Deriving the expression of the Lorentz force using the language of a mathematician

2 minute read

This is a continuation of my previous “complaining” post on the language difference of mathematician vs physicists regarding the same thing.

First keeping in mind that non-conservative only matters in macroscopic level, in atom level every type of force is conservative. Maxwell Faraday’s equation implies that the electric field $\boldsymbol{E}$ is non-conservative when the magnetic field $\boldsymbol{B}$ varies in time, and is not expressible as the gradient of a scalar field, and not subject to the gradient theorem (path independence of a gradient field) since its rotational is not zero.

Here the goal is to derive the equation of motion from Lagrangian of a particle moving in an electromagnetic field with charge $q$, which is described by the Lagrangian

\[L=\frac{m\boldsymbol{v}^2}2+\frac qc\boldsymbol{v}\cdot\boldsymbol{A}(\boldsymbol{r},t)-q\phi(\boldsymbol{r},t).\]

The electric and magnetic fields $(\boldsymbol{E}(\boldsymbol{r},t)$ and $\boldsymbol{B}(\boldsymbol{r},t)$ correspondingly$)$ are related to “potentials” $\boldsymbol{A}(\boldsymbol{r},t)$ and $\phi(\boldsymbol{r},t)$ introduced above as follows:

\[\boldsymbol{E}=-\frac1c\frac{\partial\boldsymbol{A}}{\partial t}-\nabla\phi,\qquad\boldsymbol{B}=\nabla\times\boldsymbol{A}.\]

The equation of motion obtained from the Lagrangian basically is the Euler-Lagrange equation:

\[\displaystyle\frac{\partial L}{\partial {\boldsymbol{r} }} - \frac{\mathrm d }{\mathrm dt}\left( \frac{\partial L}{\partial {\boldsymbol{r}'}}\right) =0, \tag{1}\]

whereas the $\dfrac{\mathrm d }{\mathrm dt}$ represents taking the total derivative (time derivative, plus the convective derivative w.r.t. the spacial variable, or so to speak). Yet prime only stand for the time derivative usually.

Plugging $L$ into $(1)$ we have: (the usual postulate is that $\boldsymbol{v}$ is not explicitly a function of $\boldsymbol{r}$), and sing the identity

\[\boldsymbol{v}\times(\nabla\times\boldsymbol{A}) =\nabla(\boldsymbol{v}\cdot\boldsymbol{A})-(\boldsymbol{v}\cdot\nabla)\boldsymbol{A},\]

we have

\[\begin{aligned} \frac{\partial L}{\partial {\boldsymbol r}} &= \nabla \left( \frac{q}{c} \boldsymbol{v}\cdot \boldsymbol{A} - q\phi\right) \\ &= q\left(\frac{1}{c} \nabla(\boldsymbol{v}\cdot \boldsymbol{A}) - \nabla \phi \right) \\ &= q\left(\frac{1}{c} \boldsymbol{v}\times( \nabla\times\boldsymbol{A}) + \frac{1}{c} (\boldsymbol{v}\cdot \nabla) \boldsymbol{A} - \nabla \phi \right). \end{aligned}\]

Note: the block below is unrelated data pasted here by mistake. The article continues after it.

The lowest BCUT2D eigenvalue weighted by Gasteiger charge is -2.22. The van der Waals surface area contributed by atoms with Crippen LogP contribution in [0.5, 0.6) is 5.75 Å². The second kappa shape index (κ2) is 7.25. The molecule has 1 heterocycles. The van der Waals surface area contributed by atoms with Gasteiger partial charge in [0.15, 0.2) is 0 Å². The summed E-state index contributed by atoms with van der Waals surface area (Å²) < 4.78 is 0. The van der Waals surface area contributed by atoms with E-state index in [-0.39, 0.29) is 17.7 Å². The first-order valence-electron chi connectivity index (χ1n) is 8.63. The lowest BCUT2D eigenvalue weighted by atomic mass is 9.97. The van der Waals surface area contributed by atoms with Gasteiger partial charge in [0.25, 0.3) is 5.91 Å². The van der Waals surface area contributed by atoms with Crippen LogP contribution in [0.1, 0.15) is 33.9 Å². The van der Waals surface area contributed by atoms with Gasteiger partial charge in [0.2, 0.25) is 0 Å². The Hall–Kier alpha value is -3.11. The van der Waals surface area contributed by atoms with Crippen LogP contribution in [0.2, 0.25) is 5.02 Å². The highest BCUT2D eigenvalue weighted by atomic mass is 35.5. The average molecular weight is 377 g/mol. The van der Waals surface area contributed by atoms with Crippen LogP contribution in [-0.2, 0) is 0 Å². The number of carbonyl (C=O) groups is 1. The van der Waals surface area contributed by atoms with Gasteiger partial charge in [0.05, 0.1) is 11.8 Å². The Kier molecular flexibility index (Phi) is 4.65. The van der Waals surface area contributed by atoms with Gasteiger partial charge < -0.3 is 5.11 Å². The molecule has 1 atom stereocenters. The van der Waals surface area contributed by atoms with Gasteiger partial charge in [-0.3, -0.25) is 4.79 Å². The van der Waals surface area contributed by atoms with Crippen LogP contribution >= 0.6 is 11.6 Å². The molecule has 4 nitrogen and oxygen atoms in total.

\[\frac{\partial L}{\partial {\boldsymbol{r'}}} = \frac{\partial L}{\partial {\boldsymbol{v}}} = m\boldsymbol{v} + \frac{q}{c}\boldsymbol{A}.\]

Now taking the total derivative:

\[\frac{\mathrm d }{\mathrm dt}\left( \frac{\partial L}{\partial {\boldsymbol r'}}\right) = \frac{\partial }{\partial t}\left( \frac{\partial L}{\partial {\boldsymbol r'}}\right) + \left(\frac{\mathrm d \boldsymbol{r} }{\mathrm dt}\cdot\nabla\right)\left( \frac{\partial L}{\partial {\boldsymbol r'}}\right).\]

Notice the total derivative of $\boldsymbol{r} = (x(t),y(t),z(t))$ is $\boldsymbol{r}’$, hence:

\[\frac{\mathrm d }{\mathrm dt}\left( \frac{\partial L}{\partial {\boldsymbol{r'}}}\right) = \frac{\partial }{\partial t}\left(m\boldsymbol{v} + \frac{q}{c}\boldsymbol{A}\right) +(\boldsymbol{v}\cdot \nabla ) \left(m\boldsymbol{v} + \frac{q}{c}\boldsymbol{A}\right) \\ = m\frac{\partial^2 \boldsymbol{r}}{\partial t^2} + \frac{q}{c}\frac{\partial \boldsymbol{A}}{\partial t} + \frac{q}{c}(\boldsymbol{v}\cdot \nabla )\boldsymbol{A},\]

where we used that the convective derivative of $\boldsymbol{v} = \boldsymbol{v}(t)$ is zero.

Now put everything back to $(1)$, we have:

\[\displaystyle m\frac{\partial^2 \boldsymbol{r}}{\partial t^2} = - \frac{q}{c}\frac{\partial \boldsymbol{A}}{\partial t} +\frac{q}{c} \boldsymbol{v}\times( \nabla\times\boldsymbol{A} )- q\nabla \phi. \tag{2}\]

Equation $(2)$ is basically the motion equation of the Lagrangian.

Express the force acting on the particle in terms of electric and magnetic fields only (i.e. the equation of motion should have the form of the Newton’s second law and contain fields $\boldsymbol{E}$ and $\boldsymbol{B}$ but not the ‘potentials’ $\boldsymbol{A}$ and $\phi$).

If the potentials are replaced using the $\boldsymbol{E}$ and $\boldsymbol{B}$ respectively, $(2)$ will become: \(m\frac{\partial^2 \boldsymbol{r}}{\partial t^2} = q(\boldsymbol{E} + \boldsymbol{v}\times \boldsymbol{B}).\) This is nothing but the famous Lorentz force formula, a.k.a. the Newton second law for a particle moving through an electromagnetic field.